Interesting article by Lennart Maschmeyer: “The subversive trilemma: why cyber operations fall short of expectations“:
Summary: Although cyberconflicts have existed for thirty years, the strategic utility of cyber operations remains unclear. Many expect cyber operations to provide independent utility in both warfare and low-intensity competition. These expectations are based on widely held assumptions that information technology increases operational efficiency. But a growing body of research shows how cyber operations tend to fall short of their promises. The reason for this shortfall is their subversive mechanism of action. In theory, subversion offers a less risky way to exert influence than force because it is covert and indirect, exploiting systems for use against adversaries. The mismatch between promise and practice is the consequence of the subversive trilemma of cyber operations, in which speed, intensity and control are negatively correlated. These constraints pose a trilemma to the actors because a gain on one variable tends to produce losses on the other two variables. A case study of the Russian-Ukrainian conflict provides empirical support for the argument. Qualitative analysis leverages original data from field interviews, leaked documents, forensic evidence, and local media. The results show that the subversive trilemma limited the strategic utility of the five major disruptive cyber operations in this conflict.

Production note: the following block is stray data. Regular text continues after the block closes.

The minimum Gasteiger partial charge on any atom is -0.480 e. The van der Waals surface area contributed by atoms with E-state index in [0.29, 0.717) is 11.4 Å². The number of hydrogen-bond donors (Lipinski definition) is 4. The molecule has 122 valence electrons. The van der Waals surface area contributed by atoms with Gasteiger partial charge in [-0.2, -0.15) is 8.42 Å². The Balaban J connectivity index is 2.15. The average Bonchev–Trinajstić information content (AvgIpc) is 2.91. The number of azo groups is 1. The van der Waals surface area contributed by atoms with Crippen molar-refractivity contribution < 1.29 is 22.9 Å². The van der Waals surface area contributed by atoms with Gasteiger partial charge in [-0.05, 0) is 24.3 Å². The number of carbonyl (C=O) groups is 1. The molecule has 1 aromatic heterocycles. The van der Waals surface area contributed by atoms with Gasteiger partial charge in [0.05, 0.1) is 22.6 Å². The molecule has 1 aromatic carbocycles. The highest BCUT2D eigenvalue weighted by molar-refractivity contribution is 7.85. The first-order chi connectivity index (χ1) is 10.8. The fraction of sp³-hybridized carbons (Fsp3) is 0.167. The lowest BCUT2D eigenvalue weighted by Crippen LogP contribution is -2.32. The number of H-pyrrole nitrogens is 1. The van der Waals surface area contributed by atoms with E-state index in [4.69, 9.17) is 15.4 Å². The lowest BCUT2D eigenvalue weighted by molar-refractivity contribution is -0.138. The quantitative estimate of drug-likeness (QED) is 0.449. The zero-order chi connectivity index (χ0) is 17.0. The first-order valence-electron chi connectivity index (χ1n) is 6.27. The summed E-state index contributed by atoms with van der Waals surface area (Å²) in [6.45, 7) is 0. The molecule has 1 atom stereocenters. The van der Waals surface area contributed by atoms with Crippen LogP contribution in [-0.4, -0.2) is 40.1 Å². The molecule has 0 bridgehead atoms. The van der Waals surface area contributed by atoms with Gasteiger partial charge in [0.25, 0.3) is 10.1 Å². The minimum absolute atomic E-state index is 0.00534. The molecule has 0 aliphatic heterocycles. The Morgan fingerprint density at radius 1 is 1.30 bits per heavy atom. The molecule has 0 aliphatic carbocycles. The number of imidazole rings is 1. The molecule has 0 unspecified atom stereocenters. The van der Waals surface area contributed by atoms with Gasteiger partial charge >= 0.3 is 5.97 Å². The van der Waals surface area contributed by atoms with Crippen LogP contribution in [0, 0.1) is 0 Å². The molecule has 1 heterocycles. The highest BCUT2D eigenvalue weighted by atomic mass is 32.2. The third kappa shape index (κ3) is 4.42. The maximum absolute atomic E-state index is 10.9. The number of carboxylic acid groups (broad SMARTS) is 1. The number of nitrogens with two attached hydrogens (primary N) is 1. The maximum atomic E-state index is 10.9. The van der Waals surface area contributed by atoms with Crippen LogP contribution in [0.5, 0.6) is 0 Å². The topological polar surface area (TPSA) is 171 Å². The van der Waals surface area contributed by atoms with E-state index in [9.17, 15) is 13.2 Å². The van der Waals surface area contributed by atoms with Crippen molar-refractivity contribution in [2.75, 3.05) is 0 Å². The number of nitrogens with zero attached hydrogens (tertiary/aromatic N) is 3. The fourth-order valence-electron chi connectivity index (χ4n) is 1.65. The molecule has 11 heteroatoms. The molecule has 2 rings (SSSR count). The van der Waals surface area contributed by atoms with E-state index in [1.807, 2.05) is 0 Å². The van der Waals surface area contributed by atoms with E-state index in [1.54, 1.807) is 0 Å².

*** This is a syndicated blog from the Security Bloggers Network of Schneier on safety written by Bruce Schneier. Read the original post at: https://www.schneier.com/blog/archives/2022/05/the-limits-of-cyber-operations-in-wartime.html